DARWIN, Bernard

(1876 - 1961)
“It is the constant and undying hope for improvement that makes golf so exquisitely worth playing.”

Widely acknowledged as golf’s foremost writer and known for his insightful writing on the subject, Darwin is recognized by many as ‘the man who invented daily golf writing’ and the “first to describe the sport in immaculate prose.”   Grandson of Charles and Emma Darwin, and largely brought up by them, Bernard studied law at Cambridge, where he was also a golfing blue.  He started his career as a court lawyer, which he didn't particularly enjoy, admitting that he  “sold my wig and took to writing in 1908”, becoming the golf correspondent for The Times (1907-1953) and Country Life (1907-1961), the first to do so on a daily basis.

A prolific writer, his enthusiasm for and knowledge of the sport shone through his work and when he wasn’t writing, he could usually be found on a golf course. He was a semifinalist in the 1909 and 1921 British Amateur Championship and captain of the Royal and Ancient Golf Club of St. Andrews in 1934.

Herbert Warren Wind, the great American golf writer, wrote in 1956 that Darwin “never tried to bowl his readers over with exhibitions of his brilliance or power, but his writing, modest and restrained as it is, has a quiet magic and a terrific staying power. Though never intended to be literature, it is.”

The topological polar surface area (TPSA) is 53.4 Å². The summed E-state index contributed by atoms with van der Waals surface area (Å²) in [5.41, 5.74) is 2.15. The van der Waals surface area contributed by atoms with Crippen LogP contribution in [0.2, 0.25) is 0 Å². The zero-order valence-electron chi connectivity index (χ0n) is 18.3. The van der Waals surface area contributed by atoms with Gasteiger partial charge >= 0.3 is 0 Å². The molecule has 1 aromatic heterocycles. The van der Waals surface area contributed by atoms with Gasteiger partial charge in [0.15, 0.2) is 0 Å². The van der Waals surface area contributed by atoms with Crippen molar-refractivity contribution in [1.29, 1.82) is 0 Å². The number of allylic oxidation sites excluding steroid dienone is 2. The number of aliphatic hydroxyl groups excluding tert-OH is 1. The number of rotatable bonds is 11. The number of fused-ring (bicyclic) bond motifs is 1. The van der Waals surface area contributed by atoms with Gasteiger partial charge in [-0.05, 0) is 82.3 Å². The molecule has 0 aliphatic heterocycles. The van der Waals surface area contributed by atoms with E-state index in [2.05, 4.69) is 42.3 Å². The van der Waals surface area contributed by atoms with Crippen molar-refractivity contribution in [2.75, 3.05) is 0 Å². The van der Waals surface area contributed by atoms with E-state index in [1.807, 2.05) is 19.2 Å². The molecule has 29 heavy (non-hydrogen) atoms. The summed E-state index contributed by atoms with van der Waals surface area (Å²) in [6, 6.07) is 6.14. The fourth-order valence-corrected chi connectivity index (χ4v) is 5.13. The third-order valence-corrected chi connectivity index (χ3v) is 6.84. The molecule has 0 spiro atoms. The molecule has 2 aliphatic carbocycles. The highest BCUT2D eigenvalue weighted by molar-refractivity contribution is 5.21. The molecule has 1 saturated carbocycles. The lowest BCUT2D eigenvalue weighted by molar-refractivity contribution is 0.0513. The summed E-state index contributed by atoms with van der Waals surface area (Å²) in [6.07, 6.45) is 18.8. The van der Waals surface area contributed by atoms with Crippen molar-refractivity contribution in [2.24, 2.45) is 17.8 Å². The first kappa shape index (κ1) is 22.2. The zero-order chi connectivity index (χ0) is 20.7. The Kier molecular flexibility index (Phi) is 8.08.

Darwin’s name became synonymous with golf literature and in 2005 he became the first non-American journalist to be inducted into the World Golf Hall of Fame in the Lifetime Achievement category.  In his introductory speech at the inauguration, John Hopkins said “It was once noted in Britain that the quality of writing about sport got better as the size of the ball used in that sport got smaller. Thus the sports best served by literature are cricket . . . and golf. Of the writing about these two sports, I think that golf has been better served and that is because of one man. His name is Bernard Darwin … if you have a library and you do not have any volumes by Darwin on your shelves, then let me tell you this — you do not have a library”.


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DARWIN, Bernard